Readers of this page will recall that I recently posted talking-points about why clinical trials (RCTs) are a stupid way to try to study THR. A more detailed version is here and the summary of the summary is: RCTs, like all study designs have advantages and disadvantages. It turns out that when studying medical treatments, the advantages are huge and the disadvantages almost disappear, whereas when trying to study real-world behavioral choices of free-living people the disadvantages are pretty much fatal and what are sometimes advantages actually become disadvantages. Similarly, some other epidemiologic study designs (e.g., case-control studies) are generally best for studying cancer and other chronic diseases, which are caused by the interplay of myriad factors that occurred long before the event, but are not particularly advantageous for studying things like smoking cessation. Asking someone why he thinks he got cancer is utterly worthless, but asking someone why he quit smoking can provide pretty good data. Continue reading

FDA “regulation” of e-cigarettes would not actually be regulation

by Carl V Phillips

A recent news poll asked people, “Do you believe e-cigarettes should be regulated by the FDA like tobacco products?”, and 57% said “yes”. The main lesson from that is that people who are clueless about survey research should not be allowed to do survey research. Any moderately competent researcher would realize that answers to that question are meaningless when the respondents have no idea what they are being asked. If forced to field such a question, an honest researcher would have also asked one or more questions about how FDA regulates tobacco products and, after discovering that not a single respondent was anywhere close to right (I am pretty confident that would be the result), would dismiss the responses to the first question as meaningless.

An honest and skilled researcher only asks questions such that the respondent actually knows what they are answering: “Do you believe that FDA should ban all e-cigarette products, followed by allowing a few of the largest companies to spend $20 million per product to beg permission to allow a product or two onto the market, applications which FDA would then grant or deny based not on any rules but on their political whim or political connections, with the result being less than 20 expensive and low-efficiency products remaining on the market?” That is the question the respondents were answering, they just did not know it. No doubt some respondents still would have said “yes” — haters gonna hate — but not nearly as many. Continue reading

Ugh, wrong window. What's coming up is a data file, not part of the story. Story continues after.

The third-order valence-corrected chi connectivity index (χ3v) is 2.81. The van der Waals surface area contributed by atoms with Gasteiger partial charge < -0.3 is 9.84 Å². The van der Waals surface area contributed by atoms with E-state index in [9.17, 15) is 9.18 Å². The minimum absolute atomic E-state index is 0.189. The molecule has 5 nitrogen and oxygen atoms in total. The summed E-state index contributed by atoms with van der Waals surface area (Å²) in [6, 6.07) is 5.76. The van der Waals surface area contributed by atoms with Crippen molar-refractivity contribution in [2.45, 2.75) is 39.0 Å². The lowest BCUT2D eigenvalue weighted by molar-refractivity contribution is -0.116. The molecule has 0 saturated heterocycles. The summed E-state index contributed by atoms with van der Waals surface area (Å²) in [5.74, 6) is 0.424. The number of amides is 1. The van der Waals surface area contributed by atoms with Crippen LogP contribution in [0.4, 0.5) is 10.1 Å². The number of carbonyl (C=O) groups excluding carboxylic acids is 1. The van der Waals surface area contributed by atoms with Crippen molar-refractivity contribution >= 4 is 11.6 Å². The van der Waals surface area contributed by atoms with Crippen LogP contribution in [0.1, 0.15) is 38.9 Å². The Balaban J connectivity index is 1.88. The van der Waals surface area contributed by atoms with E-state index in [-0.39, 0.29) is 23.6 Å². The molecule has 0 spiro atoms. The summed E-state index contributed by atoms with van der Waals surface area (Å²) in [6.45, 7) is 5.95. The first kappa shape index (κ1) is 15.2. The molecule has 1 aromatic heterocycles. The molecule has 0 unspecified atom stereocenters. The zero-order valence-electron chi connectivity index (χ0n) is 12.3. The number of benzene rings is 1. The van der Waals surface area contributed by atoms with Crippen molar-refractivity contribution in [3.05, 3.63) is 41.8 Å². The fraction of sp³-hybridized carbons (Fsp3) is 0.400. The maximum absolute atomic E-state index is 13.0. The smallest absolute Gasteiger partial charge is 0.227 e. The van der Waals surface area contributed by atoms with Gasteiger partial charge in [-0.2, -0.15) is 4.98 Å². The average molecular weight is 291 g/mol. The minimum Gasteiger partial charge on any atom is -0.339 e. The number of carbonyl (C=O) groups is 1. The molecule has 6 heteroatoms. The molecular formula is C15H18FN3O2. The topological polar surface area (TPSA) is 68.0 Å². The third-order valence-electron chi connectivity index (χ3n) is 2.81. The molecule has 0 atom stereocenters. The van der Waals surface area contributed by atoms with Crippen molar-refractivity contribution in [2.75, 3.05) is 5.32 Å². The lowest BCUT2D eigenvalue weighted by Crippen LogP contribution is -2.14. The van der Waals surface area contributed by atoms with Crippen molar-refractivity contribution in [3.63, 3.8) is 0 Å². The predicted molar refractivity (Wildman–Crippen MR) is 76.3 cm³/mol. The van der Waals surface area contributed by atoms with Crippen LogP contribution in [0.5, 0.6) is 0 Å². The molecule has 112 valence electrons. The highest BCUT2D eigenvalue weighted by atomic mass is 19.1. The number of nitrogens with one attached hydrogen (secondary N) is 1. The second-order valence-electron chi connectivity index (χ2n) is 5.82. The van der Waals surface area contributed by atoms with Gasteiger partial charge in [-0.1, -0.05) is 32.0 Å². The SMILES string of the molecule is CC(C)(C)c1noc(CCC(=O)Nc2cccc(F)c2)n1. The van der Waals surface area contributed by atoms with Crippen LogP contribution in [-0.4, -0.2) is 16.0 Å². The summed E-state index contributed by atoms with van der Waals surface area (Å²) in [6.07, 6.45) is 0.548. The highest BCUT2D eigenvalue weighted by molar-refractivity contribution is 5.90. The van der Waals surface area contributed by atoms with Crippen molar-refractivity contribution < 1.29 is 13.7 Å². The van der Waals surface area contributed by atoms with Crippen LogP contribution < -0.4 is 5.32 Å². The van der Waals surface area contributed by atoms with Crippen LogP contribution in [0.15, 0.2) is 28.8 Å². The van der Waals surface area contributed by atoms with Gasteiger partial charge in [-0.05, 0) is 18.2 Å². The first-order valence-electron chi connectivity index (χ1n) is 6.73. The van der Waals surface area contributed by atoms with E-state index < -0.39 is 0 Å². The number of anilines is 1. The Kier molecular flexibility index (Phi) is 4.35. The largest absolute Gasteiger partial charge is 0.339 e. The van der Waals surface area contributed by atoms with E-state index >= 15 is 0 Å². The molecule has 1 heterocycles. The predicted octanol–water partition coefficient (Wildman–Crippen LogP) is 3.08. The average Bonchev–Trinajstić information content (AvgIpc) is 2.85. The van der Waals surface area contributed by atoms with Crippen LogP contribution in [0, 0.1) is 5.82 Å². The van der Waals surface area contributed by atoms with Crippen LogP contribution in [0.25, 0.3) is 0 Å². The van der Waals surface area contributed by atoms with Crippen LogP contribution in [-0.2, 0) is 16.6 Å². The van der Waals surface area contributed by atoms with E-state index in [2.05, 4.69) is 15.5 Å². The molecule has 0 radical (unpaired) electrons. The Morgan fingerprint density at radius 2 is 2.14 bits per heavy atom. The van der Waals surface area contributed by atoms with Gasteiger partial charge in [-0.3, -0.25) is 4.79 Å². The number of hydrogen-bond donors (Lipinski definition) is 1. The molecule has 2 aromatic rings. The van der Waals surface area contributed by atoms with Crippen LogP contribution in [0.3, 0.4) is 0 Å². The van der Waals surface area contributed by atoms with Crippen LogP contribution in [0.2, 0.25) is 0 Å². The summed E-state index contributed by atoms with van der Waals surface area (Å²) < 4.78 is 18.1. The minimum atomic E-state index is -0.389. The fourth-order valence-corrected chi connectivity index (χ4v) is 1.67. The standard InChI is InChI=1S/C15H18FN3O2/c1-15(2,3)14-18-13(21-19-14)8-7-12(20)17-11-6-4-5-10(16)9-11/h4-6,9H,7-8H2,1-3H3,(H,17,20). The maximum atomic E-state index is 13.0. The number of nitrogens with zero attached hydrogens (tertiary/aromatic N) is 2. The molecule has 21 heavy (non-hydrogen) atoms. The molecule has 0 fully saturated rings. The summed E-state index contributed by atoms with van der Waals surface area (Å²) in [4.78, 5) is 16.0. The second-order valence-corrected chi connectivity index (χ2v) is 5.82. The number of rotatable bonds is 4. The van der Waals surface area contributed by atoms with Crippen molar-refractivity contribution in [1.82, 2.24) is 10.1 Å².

Remember, what the US government wants to do to ecigs, they have already done to smokeless tobacco

by Carl V Phillips

Well, a lot has happened during my blog hiatus. I trust I do not need to tell anyone interested in THR that things in the US e-cigarette world “got real”, with the US FDA finally moving ahead with “deeming” e-cigarettes. Why, exactly, it was suddenly more real that it was for the last year or two — during which it was clear that this was coming soon — I will leave to the behavioral economists. But it does seem to have changed the mood. The last time I posted here, CASAA membership was about 70,000 and today is north of 110,000 and climbing fast. So this is probably a good time to give people new to this world a primer, and remind everyone else, that the US government has a long history of being hostile toward THR.

Few who actively oppose FDA’s plans need any additional reasons to object to them. It is sufficient to know that this is not actually regulation, but a de facto ban of the entire category that might — or might not — be followed by granting exceptions to the ban for a handful of closed-system e-cigarettes. (I will detail why this is the right way to think about it in my next post.) But there are people on the fence. Perhaps more important, there are many opponents of banning e-cigarettes who are naively optimistic, expecting reasonable behavior from our government once they implement this rule. Continue reading